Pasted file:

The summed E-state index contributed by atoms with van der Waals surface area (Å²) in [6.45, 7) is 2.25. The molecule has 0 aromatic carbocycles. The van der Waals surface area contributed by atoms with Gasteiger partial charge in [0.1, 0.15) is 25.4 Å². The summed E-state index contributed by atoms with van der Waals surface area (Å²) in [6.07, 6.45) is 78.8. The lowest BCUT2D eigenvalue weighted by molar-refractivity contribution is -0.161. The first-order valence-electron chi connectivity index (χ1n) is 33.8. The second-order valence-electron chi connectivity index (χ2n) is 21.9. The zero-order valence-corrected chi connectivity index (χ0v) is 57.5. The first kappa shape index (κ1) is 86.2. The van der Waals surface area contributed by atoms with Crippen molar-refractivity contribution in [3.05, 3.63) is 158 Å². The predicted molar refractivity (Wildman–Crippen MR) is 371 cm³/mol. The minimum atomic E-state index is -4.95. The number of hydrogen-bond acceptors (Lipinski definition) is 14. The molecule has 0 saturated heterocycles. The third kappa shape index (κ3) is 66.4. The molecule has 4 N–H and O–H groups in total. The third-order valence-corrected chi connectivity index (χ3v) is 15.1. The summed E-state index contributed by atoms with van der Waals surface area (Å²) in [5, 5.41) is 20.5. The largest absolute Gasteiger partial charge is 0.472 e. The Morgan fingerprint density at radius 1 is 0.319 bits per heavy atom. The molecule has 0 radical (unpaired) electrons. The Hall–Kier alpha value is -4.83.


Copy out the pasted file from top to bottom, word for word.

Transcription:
The summed E-state index contributed by atoms with van der Waals surface area (Å²) in [6.45, 7) is 2.25. The molecule has 0 aromatic carbocycles. The van der Waals surface area contributed by atoms with Gasteiger partial charge in [0.1, 0.15) is 25.4 Å². The summed E-state index contributed by atoms with van der Waals surface area (Å²) in [6.07, 6.45) is 78.8. The lowest BCUT2D eigenvalue weighted by molar-refractivity contribution is -0.161. The first-order valence-electron chi connectivity index (χ1n) is 33.8. The second-order valence-electron chi connectivity index (χ2n) is 21.9. The zero-order valence-corrected chi connectivity index (χ0v) is 57.5. The first kappa shape index (κ1) is 86.2. The van der Waals surface area contributed by atoms with Crippen molar-refractivity contribution in [3.05, 3.63) is 158 Å². The predicted molar refractivity (Wildman–Crippen MR) is 371 cm³/mol. The minimum atomic E-state index is -4.95. The number of hydrogen-bond acceptors (Lipinski definition) is 14. The molecule has 0 saturated heterocycles. The third kappa shape index (κ3) is 66.4. The molecule has 4 N–H and O–H groups in total. The third-order valence-corrected chi connectivity index (χ3v) is 15.1. The summed E-state index contributed by atoms with van der Waals surface area (Å²) in [5, 5.41) is 20.5. The largest absolute Gasteiger partial charge is 0.472 e. The Morgan fingerprint density at radius 1 is 0.319 bits per heavy atom. The molecule has 0 radical (unpaired) electrons. The Hall–Kier alpha value is -4.83.